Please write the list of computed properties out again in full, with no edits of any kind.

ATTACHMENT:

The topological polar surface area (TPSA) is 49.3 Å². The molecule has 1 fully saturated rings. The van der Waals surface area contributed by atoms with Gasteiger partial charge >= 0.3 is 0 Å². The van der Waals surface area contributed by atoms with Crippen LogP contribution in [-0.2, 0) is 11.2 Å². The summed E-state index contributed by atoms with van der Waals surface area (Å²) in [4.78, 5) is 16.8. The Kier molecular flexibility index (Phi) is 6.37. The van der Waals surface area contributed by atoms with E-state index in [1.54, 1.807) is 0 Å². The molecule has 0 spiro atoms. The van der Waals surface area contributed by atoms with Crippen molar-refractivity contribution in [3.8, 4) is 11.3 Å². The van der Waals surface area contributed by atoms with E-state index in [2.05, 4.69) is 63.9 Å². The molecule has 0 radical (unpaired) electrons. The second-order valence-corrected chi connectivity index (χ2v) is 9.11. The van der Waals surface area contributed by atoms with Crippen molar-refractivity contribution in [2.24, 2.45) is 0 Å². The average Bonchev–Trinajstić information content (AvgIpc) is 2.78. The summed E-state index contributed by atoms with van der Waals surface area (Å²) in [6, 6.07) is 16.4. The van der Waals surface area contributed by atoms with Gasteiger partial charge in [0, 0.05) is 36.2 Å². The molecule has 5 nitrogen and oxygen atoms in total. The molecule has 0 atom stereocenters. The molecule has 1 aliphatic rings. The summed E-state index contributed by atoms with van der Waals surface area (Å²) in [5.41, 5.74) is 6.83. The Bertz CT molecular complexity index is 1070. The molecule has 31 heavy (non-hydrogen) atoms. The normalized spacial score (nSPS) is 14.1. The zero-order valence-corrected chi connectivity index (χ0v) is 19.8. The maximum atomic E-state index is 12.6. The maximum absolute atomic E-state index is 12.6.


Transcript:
The topological polar surface area (TPSA) is 49.3 Å². The molecule has 1 fully saturated rings. The van der Waals surface area contributed by atoms with Gasteiger partial charge >= 0.3 is 0 Å². The van der Waals surface area contributed by atoms with Crippen LogP contribution in [-0.2, 0) is 11.2 Å². The summed E-state index contributed by atoms with van der Waals surface area (Å²) in [4.78, 5) is 16.8. The Kier molecular flexibility index (Phi) is 6.37. The van der Waals surface area contributed by atoms with E-state index in [1.54, 1.807) is 0 Å². The molecule has 0 spiro atoms. The van der Waals surface area contributed by atoms with Crippen molar-refractivity contribution in [3.8, 4) is 11.3 Å². The van der Waals surface area contributed by atoms with E-state index in [2.05, 4.69) is 63.9 Å². The molecule has 0 radical (unpaired) electrons. The second-order valence-corrected chi connectivity index (χ2v) is 9.11. The van der Waals surface area contributed by atoms with Crippen molar-refractivity contribution in [2.24, 2.45) is 0 Å². The average Bonchev–Trinajstić information content (AvgIpc) is 2.78. The summed E-state index contributed by atoms with van der Waals surface area (Å²) in [6, 6.07) is 16.4. The van der Waals surface area contributed by atoms with Gasteiger partial charge in [0, 0.05) is 36.2 Å². The molecule has 5 nitrogen and oxygen atoms in total. The molecule has 0 atom stereocenters. The molecule has 1 aliphatic rings. The summed E-state index contributed by atoms with van der Waals surface area (Å²) in [5.41, 5.74) is 6.83. The Bertz CT molecular complexity index is 1070. The molecule has 31 heavy (non-hydrogen) atoms. The normalized spacial score (nSPS) is 14.1. The zero-order valence-corrected chi connectivity index (χ0v) is 19.8. The maximum atomic E-state index is 12.6. The maximum absolute atomic E-state index is 12.6.